(meat dumplings) consists of small "packages" of minced meat, onion and spices in dough. This is boiled in tasty broth, served hot in bowls and eaten with a spoon. Sour cream or yogurt can be served together.
1 kg rice, 150 g peas, 300 g meat, 300 g fat (or vegetable oil), 400 g carrots, 2 onions, salt and spices (zira, barberries, ground pepper) to taste. Wash sorted rice several times and soak in warm salt water for 2 hours. Washed peas (nukhot) are soaked in cold water for 10-12 hours before preparing the palov. When the rice and peas swell, proceed to prepare the palov: slice the onions in rings, cut the carrots in cubes, and chop the meat into 150-200 g chunks. Heat the fat in a cauldron with a spherical bottom, place the meat in and brown off. Then add the onion rings, mix them all the time, and braise on low heat. As soon as the onions begin to change color, plunge the carrots and soaked peas in. Pour water so as to be on the same level with the contents of the saucepan for about one hour till the peas become tender. Season with salt and spice. Pour off the water in which the rice is soaking. Strew the rice over the carrots in even layers. Raise the heat to a heavy fire and stew fiercely. From time to time turn the layer of rice over with a skimmer, making sure not to blend the rice with the carrots. When all the moisture passes off and the rice is done, pile it in the middle of the cauldron, remove the heat and close with a basin to stew well for 20-25 minutes. When done, mix the contents, dislodge the meat. Heap on a platter and serve with chunks of meat on top.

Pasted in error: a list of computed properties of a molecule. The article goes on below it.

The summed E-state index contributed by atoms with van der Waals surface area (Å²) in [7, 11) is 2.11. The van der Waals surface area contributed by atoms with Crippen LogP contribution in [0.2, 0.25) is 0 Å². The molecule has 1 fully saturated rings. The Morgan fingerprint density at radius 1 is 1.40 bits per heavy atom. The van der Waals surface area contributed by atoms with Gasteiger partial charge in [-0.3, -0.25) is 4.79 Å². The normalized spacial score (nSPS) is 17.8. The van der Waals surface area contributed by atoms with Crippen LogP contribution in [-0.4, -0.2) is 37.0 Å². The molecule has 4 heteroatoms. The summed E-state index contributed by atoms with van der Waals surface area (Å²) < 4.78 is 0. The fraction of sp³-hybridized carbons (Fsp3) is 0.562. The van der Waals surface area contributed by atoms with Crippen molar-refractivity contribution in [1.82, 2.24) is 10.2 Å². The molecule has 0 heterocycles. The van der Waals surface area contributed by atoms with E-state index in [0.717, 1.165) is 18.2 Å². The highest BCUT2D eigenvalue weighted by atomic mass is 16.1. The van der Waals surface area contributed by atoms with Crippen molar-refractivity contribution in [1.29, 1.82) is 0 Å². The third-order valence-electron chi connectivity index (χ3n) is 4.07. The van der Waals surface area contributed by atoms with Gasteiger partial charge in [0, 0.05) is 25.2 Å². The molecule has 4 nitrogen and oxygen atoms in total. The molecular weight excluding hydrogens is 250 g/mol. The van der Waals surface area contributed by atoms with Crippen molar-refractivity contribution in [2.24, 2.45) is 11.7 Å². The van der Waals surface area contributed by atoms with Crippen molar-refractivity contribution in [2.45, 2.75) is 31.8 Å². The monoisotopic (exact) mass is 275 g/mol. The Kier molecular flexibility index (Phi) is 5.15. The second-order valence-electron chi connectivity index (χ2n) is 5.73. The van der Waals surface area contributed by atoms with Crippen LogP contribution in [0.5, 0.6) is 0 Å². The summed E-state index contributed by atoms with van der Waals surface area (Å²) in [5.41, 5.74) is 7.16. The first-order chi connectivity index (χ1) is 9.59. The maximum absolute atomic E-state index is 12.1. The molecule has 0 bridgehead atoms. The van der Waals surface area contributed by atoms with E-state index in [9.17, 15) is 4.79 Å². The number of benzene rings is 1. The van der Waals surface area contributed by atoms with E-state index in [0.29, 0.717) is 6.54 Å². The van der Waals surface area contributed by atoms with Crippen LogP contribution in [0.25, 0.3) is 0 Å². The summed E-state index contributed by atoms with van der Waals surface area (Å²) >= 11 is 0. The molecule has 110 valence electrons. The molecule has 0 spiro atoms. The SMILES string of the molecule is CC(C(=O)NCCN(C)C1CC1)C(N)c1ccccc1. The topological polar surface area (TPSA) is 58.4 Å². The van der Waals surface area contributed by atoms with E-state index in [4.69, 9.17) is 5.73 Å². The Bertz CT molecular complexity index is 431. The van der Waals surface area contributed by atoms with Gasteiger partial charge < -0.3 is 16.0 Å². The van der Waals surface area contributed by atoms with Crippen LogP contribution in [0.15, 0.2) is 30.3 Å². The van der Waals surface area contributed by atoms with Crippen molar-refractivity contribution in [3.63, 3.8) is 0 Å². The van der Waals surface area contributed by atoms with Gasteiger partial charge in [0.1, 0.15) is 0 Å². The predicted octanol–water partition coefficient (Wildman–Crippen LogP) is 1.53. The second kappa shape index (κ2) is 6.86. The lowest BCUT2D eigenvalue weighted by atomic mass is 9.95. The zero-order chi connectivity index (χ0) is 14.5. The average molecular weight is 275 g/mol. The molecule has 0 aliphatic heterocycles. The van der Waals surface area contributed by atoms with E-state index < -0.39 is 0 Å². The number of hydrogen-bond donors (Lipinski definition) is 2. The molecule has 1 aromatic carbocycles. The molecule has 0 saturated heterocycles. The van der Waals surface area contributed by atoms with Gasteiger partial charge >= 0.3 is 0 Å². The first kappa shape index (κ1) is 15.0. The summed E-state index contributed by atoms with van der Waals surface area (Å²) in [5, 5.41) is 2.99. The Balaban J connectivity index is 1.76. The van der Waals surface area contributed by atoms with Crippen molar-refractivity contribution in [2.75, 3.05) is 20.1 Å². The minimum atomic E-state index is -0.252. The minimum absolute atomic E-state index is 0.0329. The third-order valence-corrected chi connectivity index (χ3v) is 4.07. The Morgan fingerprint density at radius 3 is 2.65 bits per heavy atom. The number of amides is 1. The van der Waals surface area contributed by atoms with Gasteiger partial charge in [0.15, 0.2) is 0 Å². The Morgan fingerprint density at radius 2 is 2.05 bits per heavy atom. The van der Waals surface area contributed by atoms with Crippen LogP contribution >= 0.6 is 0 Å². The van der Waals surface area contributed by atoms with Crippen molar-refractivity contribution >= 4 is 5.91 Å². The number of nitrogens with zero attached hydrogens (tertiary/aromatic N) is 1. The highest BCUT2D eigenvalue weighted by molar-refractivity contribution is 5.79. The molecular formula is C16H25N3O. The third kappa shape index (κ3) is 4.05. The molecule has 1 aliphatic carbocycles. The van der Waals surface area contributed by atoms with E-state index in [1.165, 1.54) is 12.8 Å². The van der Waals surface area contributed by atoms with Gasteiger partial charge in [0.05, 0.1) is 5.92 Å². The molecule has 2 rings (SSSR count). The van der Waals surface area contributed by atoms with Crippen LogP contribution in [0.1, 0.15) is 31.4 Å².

For the dough: 500 g flour, 1 teaspoon salt, 0.5 glass of water. For the forcemeat: 1kg lamb flesh, 400 g onions, 100 g fat tail, 0.5 glass of salt water, 1 teaspoon of black pepper. Work up the flour into thick dough, roll to form a ball and wait for 10 - 15 minutes. Cut the dough into balls about the size of a small walnut and roll thin to make round flat cakes. Another way is to roll the entire dough with a long rolling-pin to produce a thin layer and cut into squares (10x10 cm) add tablespoon of forcemeat and diced fat tail on each square. Fold diagonally and pinch corners and edges so that the manti are oblong in shape. Overspread the uncooked manti to prevent the dough from getting dry and frail. The forcemeat is prepared in the following way: chop the mutton into small pieces about the size of a small nut or mince with a big grating, add onion chopped or sliced into rings, ground black pepper and salt water. Combine thoroughly and press down with fingers. The manti are steamed. Grease the plate of kettle for steaming and arrange the manti on it so as to have no touch with each other. Splash cold water and steam for 45 minutes. Serve 2-4 manti in a plate per portion, pour broth and sour milk over or remove the manti to a platter and dredge with ground black pepper.
Samsa is a pastry with meat, onion and the fat of a sheep's tail cooked in a special clay oven called a tandir.
Shasluyk is one of the most popular foods served in Uzbekistan. It is marinated pieces of mutton (sometimes beef) and sheep's fat threaded on metal skewer and cooked over hot coals. There are many kinds of shashlik and most famous are meat and liver. Hot shashlik is served with chopped onion. Before eating, it is advisable to sprinkle some pepper and vinegar over while they are still hot.
The Applied Art - Uzbek Traditions
The applied art of Uzbekistan is a real cultural and historical phenomenon. It is well known because of Uzbek traditions. The beautiful architectural ensembles of Bukhara, Samarkand, Khiva, Tashkent and Ferghana are famous for their pieces of applied arts. The attractive pieces are created by masters of wood-carving, chasing, lacquered miniatures, embroidery and jewelry plus all arts of Uzbekistan.